Univa Grid Engine 8.4 Release (2016-06-14)

Univa Grid Engine 8.4 is out!

You’ve probably already come across the news that my dear colleagues of the Univa Grid Engine development team released the 5th major Univa Grid Engine version in the year five after releasing the first Univa Grid Engine version 8.0.

Again, too many improvements to cover them all here in detail. If you are interested in all changes please consult the release-notes published here at univa.com.

Just a few highlights for the moment I really think they should be considered by all Grid Engine users as I think they will open many more use cases for running applications as simple as possible for the user and admins.

First of all, of course, the new native Docker support. Docker is everywhere, everyone likes to experiment with it, or use it already since a while in production. This is also true for Grid Engine users. While the previous versions of Univa Grid Engine contained some integration scripts the new 8.4 release comes with built-in out-of-the-box Docker support which couldn’t made it simpler for both, the users and the administrators.

Built-in Docker Support - How it works in a nutshell

To summarize:

  • the execution daemon automatically recognizes the docker daemon and marks the host as docker host

  • all images which are locally available are reported to the central Univa Grid Engine scheduler and treated as resources

  • when the user selects a docker image as a required resource the job is routed to an appropriate host. Then the execution daemon automatically creates an Docker container for the job and launches the given application in the container. Within the container a new component (called co-shepherd) is launched which supervises the job and adds additional flexibility to the container due to its support for prolog, epilog and other known Univa Grid Engine features within and outside of the container

That means without further configuration the users can simply run their scripts and applications by simply doing

qsub -l docker,docker_images=java:latest ./my_application.sh

Of course this can be simplified further by creating job classes for it which allows the administrator to create quotas on specific containers and configure fine grained access control by putting job classes in the queue configuration. All the flexibility you know from Univa Grid Engine jobs are applied to Docker containers at scale.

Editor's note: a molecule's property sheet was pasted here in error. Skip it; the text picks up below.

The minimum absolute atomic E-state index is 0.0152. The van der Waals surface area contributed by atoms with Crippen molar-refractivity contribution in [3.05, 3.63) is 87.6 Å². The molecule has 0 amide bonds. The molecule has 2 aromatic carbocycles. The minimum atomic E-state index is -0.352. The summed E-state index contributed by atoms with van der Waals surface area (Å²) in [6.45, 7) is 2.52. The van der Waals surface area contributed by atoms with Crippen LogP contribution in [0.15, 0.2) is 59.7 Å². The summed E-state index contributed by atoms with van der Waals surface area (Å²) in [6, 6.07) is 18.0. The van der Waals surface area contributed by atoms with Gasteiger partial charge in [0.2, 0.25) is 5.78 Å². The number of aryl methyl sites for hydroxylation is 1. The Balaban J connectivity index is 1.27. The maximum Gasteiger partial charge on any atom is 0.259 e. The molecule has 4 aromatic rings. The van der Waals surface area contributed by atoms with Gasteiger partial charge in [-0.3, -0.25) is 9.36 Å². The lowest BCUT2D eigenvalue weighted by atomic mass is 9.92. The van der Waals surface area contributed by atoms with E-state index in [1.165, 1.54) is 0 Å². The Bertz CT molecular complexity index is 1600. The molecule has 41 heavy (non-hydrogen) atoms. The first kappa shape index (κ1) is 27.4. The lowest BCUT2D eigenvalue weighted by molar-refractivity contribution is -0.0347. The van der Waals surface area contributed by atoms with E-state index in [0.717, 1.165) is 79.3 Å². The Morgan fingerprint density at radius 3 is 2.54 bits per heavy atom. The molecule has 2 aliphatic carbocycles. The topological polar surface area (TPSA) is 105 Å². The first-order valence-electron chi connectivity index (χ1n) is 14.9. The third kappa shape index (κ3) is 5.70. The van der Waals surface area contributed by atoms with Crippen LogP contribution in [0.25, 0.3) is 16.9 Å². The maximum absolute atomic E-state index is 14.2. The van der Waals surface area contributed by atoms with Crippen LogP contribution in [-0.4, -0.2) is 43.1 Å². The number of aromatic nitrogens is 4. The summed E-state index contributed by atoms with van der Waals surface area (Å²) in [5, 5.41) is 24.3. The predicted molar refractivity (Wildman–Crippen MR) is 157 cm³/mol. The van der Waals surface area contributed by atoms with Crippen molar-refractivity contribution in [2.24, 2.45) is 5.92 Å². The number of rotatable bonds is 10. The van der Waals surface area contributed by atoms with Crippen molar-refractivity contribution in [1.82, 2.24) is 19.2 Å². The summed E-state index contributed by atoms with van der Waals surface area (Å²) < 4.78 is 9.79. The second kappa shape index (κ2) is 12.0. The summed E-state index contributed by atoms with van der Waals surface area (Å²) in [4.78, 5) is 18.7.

Other Features and Functionalities

There are plenty of other features and improvements. One of my favorite is certainly the new -tcon parameter for qsub. Univa Grid Engine is certainly pretty good (and scalable) with handling job arrays, i.e. jobs which are launched thousands of times but processing each time different data sets. Those job arrays can be limited with the -tc parameter in order to prevent that too many tasks of the same jobs are started in parallel. With the new -tcon parameter (task concurrency) you can now instruct the scheduler that either all or none of the tasks should be started. By using this parameter you can now co-schedule a bunch of tasks which are working together. All what needs to be done is reading out the SGE_TASK_ID environment variable in the job script and then launch the specific application. Of course they have to share all the same properties (like limits).

More functionalities were implemented around diagnosing the system, profiling and monitoring are constantly improved in each version. Meanwhile a new man page (sge_diagnostics) summarizes all the new capabilities in a single place.

For the case you are now curious about the new release and want to try it out. Please go ahead and download the new 48-core limited trial version directly from Univa.

For setting up a 3 VM test cluster you can use the Vagrant integration, but please note it is still CentOS 6.7 based - I’m going to update it soon (just change the box version in the Vagrant file). Also the VERSION string should be set to the version you have in the installation.sh script. For questions regarding that please create issues directly on github.com.